The Throws of a Record-Setting Season

May 3, 2012

By Geoff Kimmerly
Second Half editor

While other kids have basketball hoops in their driveways, Cullen Prena and his sisters have a discus ring.

“I wish,” Cullen said Wednesday when asked if it was so.

You won’t find shot put craters in the family's lawn either.

But drive past the Prenas’ home when his sisters are home from college, and there’s a chance you’ll catch the Walled Lake Central junior and his Big Ten thrower siblings, Kari (University of Michigan) and Kelsey (Michigan State), talking over their craft.

“My sisters got me into it,” Cullen said. “It was a random summer day, and they were going to Central to throw. They asked me if I wanted to go with, and I said ‘Sure.’

“Ever since then I’ve been all into it. It’s basically taken over my life.”

Those first tosses came in the summer before Prena entered seventh grade. Five years later, he’s making a bid to go down as Michigan’s top high school thrower of all-time.

The fifth-place finisher in discus at last season’s MHSAA Division 1 Final Meet, Prena quickly has established himself as a heavy favorite this spring. He receives a Second Half High 5 this week after throwing an incredible 187 feet, 7 inches to win discus at Saturday’s Oxford Invitational, on top of also winning the shot put with a toss of 52-1.

Earlier in April, Prena topped 180 feet in discus two more times, in the process breaking both his school and then the Oakland County records that had both stood for at least 29 years according to a report by the Oakland Press.

And here’s the kicker: Prena’s top discus throw last season was a solid – but compared to now, mere – 159-9.

“His increase over the course of time, the average spectator can’t see it. But from sixth grade, he’s been training,” said Walled Lake Central boys track coach Nebojsa Stojkovic, who also works with the team’s throwers.

“You know how to gauge kids based on worth ethic and what their bodies are able to do. When freshman year he threw 144 feet, I knew the talent that was coming up.He’s got God-given ability that’s different from everyone else.”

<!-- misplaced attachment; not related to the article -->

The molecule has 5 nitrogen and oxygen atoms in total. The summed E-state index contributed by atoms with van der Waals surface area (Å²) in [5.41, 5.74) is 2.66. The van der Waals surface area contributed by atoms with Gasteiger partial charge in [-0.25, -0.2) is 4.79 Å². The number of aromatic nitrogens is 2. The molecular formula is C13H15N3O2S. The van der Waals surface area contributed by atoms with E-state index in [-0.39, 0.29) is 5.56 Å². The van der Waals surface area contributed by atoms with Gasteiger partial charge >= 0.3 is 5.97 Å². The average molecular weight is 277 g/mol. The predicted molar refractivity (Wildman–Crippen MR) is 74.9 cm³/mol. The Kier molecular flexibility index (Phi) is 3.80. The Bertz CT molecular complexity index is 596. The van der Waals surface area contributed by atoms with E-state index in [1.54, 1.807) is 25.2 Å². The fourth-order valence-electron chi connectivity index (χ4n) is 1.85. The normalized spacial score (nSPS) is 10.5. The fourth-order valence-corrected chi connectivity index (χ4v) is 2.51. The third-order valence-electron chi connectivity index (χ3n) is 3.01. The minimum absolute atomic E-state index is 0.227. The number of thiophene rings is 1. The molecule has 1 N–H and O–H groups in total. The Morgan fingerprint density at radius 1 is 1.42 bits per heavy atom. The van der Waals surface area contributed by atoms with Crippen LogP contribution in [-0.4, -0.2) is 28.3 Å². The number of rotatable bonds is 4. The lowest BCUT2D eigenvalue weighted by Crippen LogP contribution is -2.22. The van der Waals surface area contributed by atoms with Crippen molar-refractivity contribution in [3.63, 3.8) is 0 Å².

That combination has made Prena something to behold this season.

His work ethic has benefited him with an increase in strength, evidenced by 30-40 percent improvements in all of his weight room lifts over the last year. Prena formerly played football, basketball and baseball, but decided to focus solely on weight training for track this school year in part after tearing a meniscus during his sophomore football season.

And then there’s two natural gifts for a thrower – Prena is double-jointed, allowing him increased flexibility for a stronger whip motion on his discus tosses. He also gets additional power from a wingspan that measures longer than his 6-foot-2 height.

He threw well at indoor competitions during the winter, and was tossing the discus consistently in the 170s when outdoor practice began this spring. In his team’s first meet, against White Lake Lakeland, he threw the discus 177 and then a best of 184-7, and also tossed the shot put 52-10 – more than three feet better than his previous outdoor personal-best in the latter event.

“It was hard to sleep (at night) after a meet when you throw a great throw like that,” Prena said.

Aside from some tires during workouts, Prena hasn’t tried tossing other heavy objects. “Other than my parents and my sisters; that’s about it,” he said, joking, of course.

But he's in serious pursuit of the MHSAA Finals record for discus. Prena’s best toss this season would’ve won every MHSAA Final dating back to 2003 and all seven of last season’s Finals (four Lower Peninsula, three Upper) by at least a foot.  

That Finals record of 197-11 belongs to former Portage Northern standout Joey Sarantos, who set it in 2001. Prena must improve another 11 feet – which seems like a logical next step after this spring's gigantic 28-foot jump.